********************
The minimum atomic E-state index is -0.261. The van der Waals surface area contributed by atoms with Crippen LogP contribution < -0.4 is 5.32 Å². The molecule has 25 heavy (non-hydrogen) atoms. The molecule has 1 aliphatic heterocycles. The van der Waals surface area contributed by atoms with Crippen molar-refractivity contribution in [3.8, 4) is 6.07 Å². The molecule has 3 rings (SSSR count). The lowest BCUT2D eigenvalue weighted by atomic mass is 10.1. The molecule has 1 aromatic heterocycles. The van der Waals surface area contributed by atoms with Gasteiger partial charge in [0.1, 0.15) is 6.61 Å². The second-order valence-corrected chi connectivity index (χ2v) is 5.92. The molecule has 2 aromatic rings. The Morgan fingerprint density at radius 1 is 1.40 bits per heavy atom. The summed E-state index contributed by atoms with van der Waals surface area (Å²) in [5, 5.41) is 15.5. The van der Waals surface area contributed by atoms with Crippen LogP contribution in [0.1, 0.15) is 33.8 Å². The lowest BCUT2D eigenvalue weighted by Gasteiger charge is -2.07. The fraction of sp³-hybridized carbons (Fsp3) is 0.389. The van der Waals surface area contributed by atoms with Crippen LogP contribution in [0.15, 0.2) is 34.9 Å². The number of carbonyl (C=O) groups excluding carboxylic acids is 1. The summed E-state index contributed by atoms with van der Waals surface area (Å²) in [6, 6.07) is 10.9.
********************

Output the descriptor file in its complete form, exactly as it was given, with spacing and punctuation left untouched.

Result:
The minimum atomic E-state index is -0.261. The van der Waals surface area contributed by atoms with Crippen LogP contribution < -0.4 is 5.32 Å². The molecule has 25 heavy (non-hydrogen) atoms. The molecule has 1 aliphatic heterocycles. The van der Waals surface area contributed by atoms with Crippen molar-refractivity contribution in [3.8, 4) is 6.07 Å². The molecule has 3 rings (SSSR count). The lowest BCUT2D eigenvalue weighted by atomic mass is 10.1. The molecule has 1 aromatic heterocycles. The van der Waals surface area contributed by atoms with Gasteiger partial charge in [0.1, 0.15) is 6.61 Å². The second-order valence-corrected chi connectivity index (χ2v) is 5.92. The molecule has 2 aromatic rings. The Morgan fingerprint density at radius 1 is 1.40 bits per heavy atom. The summed E-state index contributed by atoms with van der Waals surface area (Å²) in [5, 5.41) is 15.5. The van der Waals surface area contributed by atoms with Crippen LogP contribution in [0.1, 0.15) is 33.8 Å². The lowest BCUT2D eigenvalue weighted by Gasteiger charge is -2.07. The fraction of sp³-hybridized carbons (Fsp3) is 0.389. The van der Waals surface area contributed by atoms with Crippen LogP contribution in [0.15, 0.2) is 34.9 Å². The number of carbonyl (C=O) groups excluding carboxylic acids is 1. The summed E-state index contributed by atoms with van der Waals surface area (Å²) in [6, 6.07) is 10.9.